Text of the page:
Effective Practice: PROGRESS MONITORING

Service learning engages participants in an ongoing process to assess the quality of implementation and progress toward meeting specified goals, and uses results for improvement and sustainability.

How will you assess the student learning goals?

The assessment of the student’s learning goals can be accomplished through a series of questions at the beginning, middle, and end of the service learning project. At the beginning of the project, I intend to keep a classroom list of the learning goals that we, as a class, developed. We can spend class time going through each goal and discussing how we accomplished or did not accomplish each one. The questions that I ask throughout the project can be graphed to show progress over time. By asking the questions, the classes will have time to reflect on their experiences and provide critical feedback about the connections between the classroom learning and the service learning experience.

How will you assess your service goals?

The service goals that are developed by the students and our contact from the Michigan Environmental Council can be assessed through an informal survey from the audience at the town meeting. They can answer questions about how much they learned from the students, how effective the information was relayed, and how efficiently the meeting was conducted. Furthermore, we will have a post-service learning project discussion in each class as to how effective the project was as a whole. After the town meeting, we can ask the Michigan Environmental Council if their website has received increased attendance as well as if there are any citizens donating or volunteering to help. The multiple forms of feedback that I receive from the students, town meeting attendants, and the Michigan Environmental Council will allow me to adjust the project for future classes.

 

Effective Practice: DURATION AND INTENSITY

Service learning has sufficient duration and intensity to address community needs and meet specified outcomes.

How will you prepare students for this experience?

I will prepare the students for the experience of the service learning project by explaining the entire project in detail. The students need to know what is expected from them in terms of the academic requirements and from the Michigan Environmental Council. The parents will receive and in-depth explanation of the project, its purpose, and the overall connection to their children’s education. The organization will want to be represented accurately in their work and beliefs; students need to make sure that the information they relay in the town meeting is truthful and unembellished. Furthermore, I intend to prepare students for the rigors of the town meeting by making them attend one during a field trip or independently. The service learning project itself will take a few months to plan, coordinate, and implement, so the project will need to be conducted mid-way through the academic school year. This gives adequate time to conduct the service learning project even if there are disturbances to the expected timeframes.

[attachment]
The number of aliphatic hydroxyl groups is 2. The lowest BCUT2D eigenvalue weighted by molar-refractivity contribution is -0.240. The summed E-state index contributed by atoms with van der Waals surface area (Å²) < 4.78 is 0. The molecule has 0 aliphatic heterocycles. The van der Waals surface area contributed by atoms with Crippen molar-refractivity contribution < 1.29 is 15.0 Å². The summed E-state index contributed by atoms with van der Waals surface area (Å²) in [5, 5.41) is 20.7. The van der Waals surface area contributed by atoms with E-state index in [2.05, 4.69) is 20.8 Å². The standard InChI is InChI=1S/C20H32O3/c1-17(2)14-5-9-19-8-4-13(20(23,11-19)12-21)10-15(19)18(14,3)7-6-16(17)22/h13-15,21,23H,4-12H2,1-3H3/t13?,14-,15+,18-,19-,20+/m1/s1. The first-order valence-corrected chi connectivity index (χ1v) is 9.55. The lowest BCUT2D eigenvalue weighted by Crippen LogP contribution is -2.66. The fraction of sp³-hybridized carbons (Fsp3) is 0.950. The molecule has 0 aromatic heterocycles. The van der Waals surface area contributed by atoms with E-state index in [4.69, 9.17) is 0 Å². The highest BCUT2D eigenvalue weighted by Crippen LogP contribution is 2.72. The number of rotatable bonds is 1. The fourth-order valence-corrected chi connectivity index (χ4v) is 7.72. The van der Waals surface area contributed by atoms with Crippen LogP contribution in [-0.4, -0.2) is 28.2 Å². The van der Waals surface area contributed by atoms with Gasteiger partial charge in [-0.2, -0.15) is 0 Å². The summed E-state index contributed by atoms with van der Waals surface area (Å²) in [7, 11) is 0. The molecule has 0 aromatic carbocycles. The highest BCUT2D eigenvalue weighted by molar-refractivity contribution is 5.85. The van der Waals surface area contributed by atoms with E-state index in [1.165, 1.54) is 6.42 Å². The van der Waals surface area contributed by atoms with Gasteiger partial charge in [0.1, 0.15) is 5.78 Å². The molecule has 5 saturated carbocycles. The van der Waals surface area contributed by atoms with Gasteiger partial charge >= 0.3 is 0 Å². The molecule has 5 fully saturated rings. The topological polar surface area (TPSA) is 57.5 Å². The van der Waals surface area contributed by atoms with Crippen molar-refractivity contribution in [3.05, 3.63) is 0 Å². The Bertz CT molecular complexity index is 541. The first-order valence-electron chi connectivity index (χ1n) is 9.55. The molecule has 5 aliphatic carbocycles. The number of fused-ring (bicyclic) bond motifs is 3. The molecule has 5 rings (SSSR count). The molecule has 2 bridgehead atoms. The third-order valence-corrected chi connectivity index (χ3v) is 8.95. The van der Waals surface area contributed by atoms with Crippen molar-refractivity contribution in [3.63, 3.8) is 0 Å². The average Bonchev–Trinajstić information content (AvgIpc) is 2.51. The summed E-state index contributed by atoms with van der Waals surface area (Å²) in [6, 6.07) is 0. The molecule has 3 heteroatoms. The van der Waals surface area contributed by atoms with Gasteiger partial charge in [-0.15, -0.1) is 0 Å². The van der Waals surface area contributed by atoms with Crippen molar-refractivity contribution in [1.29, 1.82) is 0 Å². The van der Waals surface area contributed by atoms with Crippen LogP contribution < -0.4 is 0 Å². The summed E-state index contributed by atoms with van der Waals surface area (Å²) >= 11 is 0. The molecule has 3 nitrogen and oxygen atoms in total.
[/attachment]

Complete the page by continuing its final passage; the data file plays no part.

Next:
What are some sample possible activities students might do as part of this project?

There are several possible activities that students can do in conjunction with the “Speaking for Mother Nature” service learning project. Firstly, students can research the numerous legislative acts that the United States government has taken to help protect and preserve the environment; furthermore, they can look up the Environmental Protection Agency (EPA) and their current initiatives at the moment. Secondly, students will be able discover proper town meeting etiquette and experience a town meeting in person. Thirdly, each student will voice their opinion on the matter of environmental stewardship and back up their opinions with facts from published documents in a class-wide debate. The debate will allow them to interpret and appreciate an issue from more than one perspective. Finally, the topic of environmental stewardship is an international concern; therefore, students can research environmental action being taken in other places around the globe through the Internet or by interviewing others via email, phone, or Skype.

 

SUSTAINABILITY

The three arms of sustainability are environmental stewardship, economic growth, and social progress. Think planet, profit, and people.

Describe how your project addresses the issue of sustainability?

“Speaking for Mother Nature” is a service learning project that addresses multiple forms of sustainability. The project teaches students how protecting the environment is a paramount concern for many citizens in the United States; in order to preserve our environment, students and citizens can advocate for better environmental awareness and knowledge. The project also teaches students that people have the ability to be prominent figures in social change. Throughout the service learning project, students will experience how their work can help inform groups of people, shed light on current issues, and influence public policy creation. The project will allow students to become more environmentally conscious and knowledgeable about how they can have a voice in their government’s decisions.